Jack Harley, Therapeutic Neuroscience at Oxford University
reviewed by Dr Michael Yapko
Saturday, December 7, 2019
Jack Harley, Therapeutic Neuroscience at Oxford University
Saturday, December 7, 2019

IBS and Depression - What's the link? The Gut-Brain Connection


Irritable bowel syndrome (IBS) and depression often occur together. However, depression does not directly cause IBS and depression is not the sole cause of IBS. Understanding the connection between IBS symptoms and mood disorders will help patients who suffer from both to receive better treatment. This article will discuss the overlap between depression and symptoms of irritable bowel syndrome, and outline the available treatment options.

IBS and Depression

Irritable bowel syndrome, also sometimes called 'spastic colon', is a functional gastrointestinal disorder. It is a ‘functional’ disorder as it presents no physical abnormalities observable in the GI tract though causes physical symptoms. IBS patients typically experience bloating, abdominal pain, cramping, and either constipation or diarrhea. IBS is common, affecting 1 in 7 individuals globally.(1)

Depression is a psychiatric disorder of low mood and persistent negative feelings, and severely impacts quality of life. There are several forms of depression as defined by the Diagnostic and Statistical Manual for Mental Disorders (DSM-5), including postnatal depression, bipolar disorder and seasonal affective disorder.(2) Depression affects 10% of the population in the United States, and the psychological factors in depression are believed to interact with IBS.(3)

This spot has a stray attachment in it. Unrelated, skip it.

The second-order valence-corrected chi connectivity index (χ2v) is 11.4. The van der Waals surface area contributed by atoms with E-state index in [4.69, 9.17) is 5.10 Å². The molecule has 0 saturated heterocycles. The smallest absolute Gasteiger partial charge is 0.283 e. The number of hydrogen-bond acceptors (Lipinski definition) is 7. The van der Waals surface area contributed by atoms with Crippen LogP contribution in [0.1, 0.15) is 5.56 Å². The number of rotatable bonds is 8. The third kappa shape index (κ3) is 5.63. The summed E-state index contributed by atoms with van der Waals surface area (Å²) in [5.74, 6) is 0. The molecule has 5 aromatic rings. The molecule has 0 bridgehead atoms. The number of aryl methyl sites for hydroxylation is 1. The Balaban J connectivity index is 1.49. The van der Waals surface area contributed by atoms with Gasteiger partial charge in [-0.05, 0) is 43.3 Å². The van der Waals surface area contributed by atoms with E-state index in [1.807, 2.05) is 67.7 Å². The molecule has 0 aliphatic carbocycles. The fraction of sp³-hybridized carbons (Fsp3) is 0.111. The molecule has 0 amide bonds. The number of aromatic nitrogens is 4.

Comparison of Symptoms

Irritable bowel syndrome causes symptoms experienced in the GI tract associated with lower motility (speed of transit of food through the GI tract), such as abdominal pain, whereas depression is a psychiatric disorder with mental health impacts such as negative thoughts and low mood. However, both conditions cause fatigue.


  • Bloating and gas
  • Abdominal pain
  • Constipation/diarrhoea
  • Changes in stool consistency
  • Food intolerance
  • Fatigue


  • Persistent sad, or ‘empty’ feeling
  • Sense of helplessness
  • Sense of worthlessness
  • Suicidal thoughts
  • Reduced concentration
  • Sense of guilt
  • Fatigue

The overlap between IBS and depression

Irritable bowel syndrome and mood disorders, including depression, are common conditions and show significant overlap. This is because symptoms of IBS appear to affect mental health, and vice-versa.

The rate of lifetime depression in patients with IBS is 60%, three times higher than the rate in healthy individuals of 20%.(4) This makes depression the most common psychiatric disorder in IBS. In patients who suffer major depression, the rate of IBS is 27%, which is roughly double the normal rate.(5) Hence, there is a clear link between mood disorders and the digestive system.

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Does IBS cause depression?

IBS does not cause mood disorders but may worsen symptoms of depression. The severity of IBS symptoms such as bloating and cramping impact quality of life significantly and may lead to the development of mental health conditions like depression and anxiety. According to a recent survey, up to 50% of people with IBS would give up their mobile phone in exchange for 1 month of relief.(6) This data indicates how severely irritable bowel syndrome may impact a patient's mental health and promote psychological symptoms.